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Five things men should know about skin care

Can shaving traditions harm skin? What about soap-free cleansers? Dermatologist Paul Jou, MD, provides tips for men’s skin care.
Starting a skin care routine? University of Minnesota Health Dermatologist Paul Jou, MD, shares some skin care tips for men.
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It’s no secret that men do not always pay attention to skin care.

“Women are just better with their skin, and they’re better with having a regimen—having something that they do for their skin every day,” said Paul Jou, MD, a dermatologist with University of Minnesota Health and an assistant professor at University of Minnesota Medical School. “Men do not have any routine, for the most part. So, getting men to do a specific routine can be a little more difficult.”

Fortunately, Jou has plenty of tips for men who are trying to develop a better skin care regimen. We asked him to share some of his expertise. Here’s what he had to say:

Forget those old shaving traditions.

Not all shaving traditions are bad, Jou said. For example, shaving after you shower and using shaving cream will reduce irritation. Still, Jou believes men should break away from some habits that can cause facial irritation and scarring, like shaving against the grain and using aftershave. Shaving against the grain can cause ingrown hairs—which can lead to inflammation and scarring—while using aftershave can also irritate the face.

“In Home Alone, when Macaulay Culkin puts the aftershave on his face and then screams because it burns—that shouldn’t happen,” Jou said. “Aftershave shouldn’t burn. That’s not a good thing.”

Instead, Jou recommends replacing aftershave with an antioxidant serum containing ferulic acid, vitamin C, green tea or others. Antioxidants boost the skin’s natural repair systems and reduce damage that occurs as we age.

Sunscreen every day—even in the winter.

This may come as a surprise, but dermatologists recommend using sunscreen daily, even in the winter. Exposure to the sun’s ultraviolet (UV) rays doesn’t stop because it’s cold outside. Such exposure causes the skin to degrade; it can trigger rosacea, changes in pigmentation or the development of lines and wrinkles. UV exposure also increases your risk for skin cancer.

“Ultraviolet rays will pass through clouds; they go through windows,” Jou said. “If there’s light in the sky, there are UV rays.”

Jou recommends a combination sunscreen and moisturizer every morning. “If you really want to protect your skin and look your best as you age, I really do recommend using at least an SPF 30 sunscreen every day,” he said.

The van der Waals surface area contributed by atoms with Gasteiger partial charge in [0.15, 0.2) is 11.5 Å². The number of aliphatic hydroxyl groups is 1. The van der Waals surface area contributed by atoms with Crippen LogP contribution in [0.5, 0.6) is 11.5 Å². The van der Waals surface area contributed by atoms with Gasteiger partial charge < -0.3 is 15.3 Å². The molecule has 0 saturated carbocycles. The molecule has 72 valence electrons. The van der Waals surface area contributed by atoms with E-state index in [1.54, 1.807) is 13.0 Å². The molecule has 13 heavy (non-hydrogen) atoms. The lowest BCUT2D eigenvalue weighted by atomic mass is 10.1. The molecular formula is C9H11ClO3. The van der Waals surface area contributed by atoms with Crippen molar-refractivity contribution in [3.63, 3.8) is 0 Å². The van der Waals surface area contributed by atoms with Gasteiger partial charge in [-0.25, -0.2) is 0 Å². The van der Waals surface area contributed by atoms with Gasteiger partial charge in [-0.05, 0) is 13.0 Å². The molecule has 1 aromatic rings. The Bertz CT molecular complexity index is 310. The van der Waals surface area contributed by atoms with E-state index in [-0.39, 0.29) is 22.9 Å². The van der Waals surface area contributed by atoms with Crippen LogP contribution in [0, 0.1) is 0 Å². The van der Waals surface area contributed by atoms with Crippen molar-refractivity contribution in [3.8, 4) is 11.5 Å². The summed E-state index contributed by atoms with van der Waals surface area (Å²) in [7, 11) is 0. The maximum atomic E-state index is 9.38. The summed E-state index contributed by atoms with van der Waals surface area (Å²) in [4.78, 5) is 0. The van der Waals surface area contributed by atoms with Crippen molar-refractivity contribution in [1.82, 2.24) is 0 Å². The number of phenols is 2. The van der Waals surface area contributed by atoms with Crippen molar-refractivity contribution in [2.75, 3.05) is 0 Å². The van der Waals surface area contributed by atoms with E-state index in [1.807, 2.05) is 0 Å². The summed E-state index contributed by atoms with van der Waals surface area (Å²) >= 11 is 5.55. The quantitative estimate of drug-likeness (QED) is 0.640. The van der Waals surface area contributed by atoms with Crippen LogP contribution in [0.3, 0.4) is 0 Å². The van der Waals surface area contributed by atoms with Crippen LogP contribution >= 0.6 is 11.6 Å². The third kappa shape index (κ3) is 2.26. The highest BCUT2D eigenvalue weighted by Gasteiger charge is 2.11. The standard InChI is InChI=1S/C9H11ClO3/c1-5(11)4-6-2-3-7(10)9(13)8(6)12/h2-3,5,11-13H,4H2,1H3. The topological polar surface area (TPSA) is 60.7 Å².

Learn more about University of Minnesota Health dermatology care and services.

Soap-free is the way to be.

Keeping your skin clean is vital to keeping it healthy—and starting your day with a non-soap cleanser is a great way to do both. Jou said using a non-soap cleanser at least once a day helps keep your face clean without damaging skin or drying it out. “Non-soap cleansers are milder and in the winter they’re typically a better idea because everything is so dry,” he said.

Add a retinoid cream to your nightly checklist.

Retinoids are derived from Vitamin A. Research has shown they decrease acne, decrease skin oil levels and increase collagen production in the skin—which can be helpful for the very fine lines and wrinkles. They also help combat sun damage and other skin issues. Retinoids can cause skin dryness, Jou said. He recommends applying the cream every third night at first, then slowly increasing the frequency to once nightly if you do not experience any irritation or dryness. There are both prescription and non-prescription versions.

Stop looking at the labels.

The sheer number of skin care products available can be overwhelming. If you’re just starting a skin care routine, it’s best to choose the product you know will have the desired effect—not necessarily the one that fits your gender.

“Skin care products are packaged differently for each gender, and may have different fragrances, but the products themselves are not necessarily different,” Jou said.

On a related note, Jou said it is best to avoid fragrances if possible, because they may cause allergic reactions or rashes.

“Ask your dermatologist for recommendations for trusted products—not necessarily the ones with the flashiest packaging or marketing,” Jou said. 

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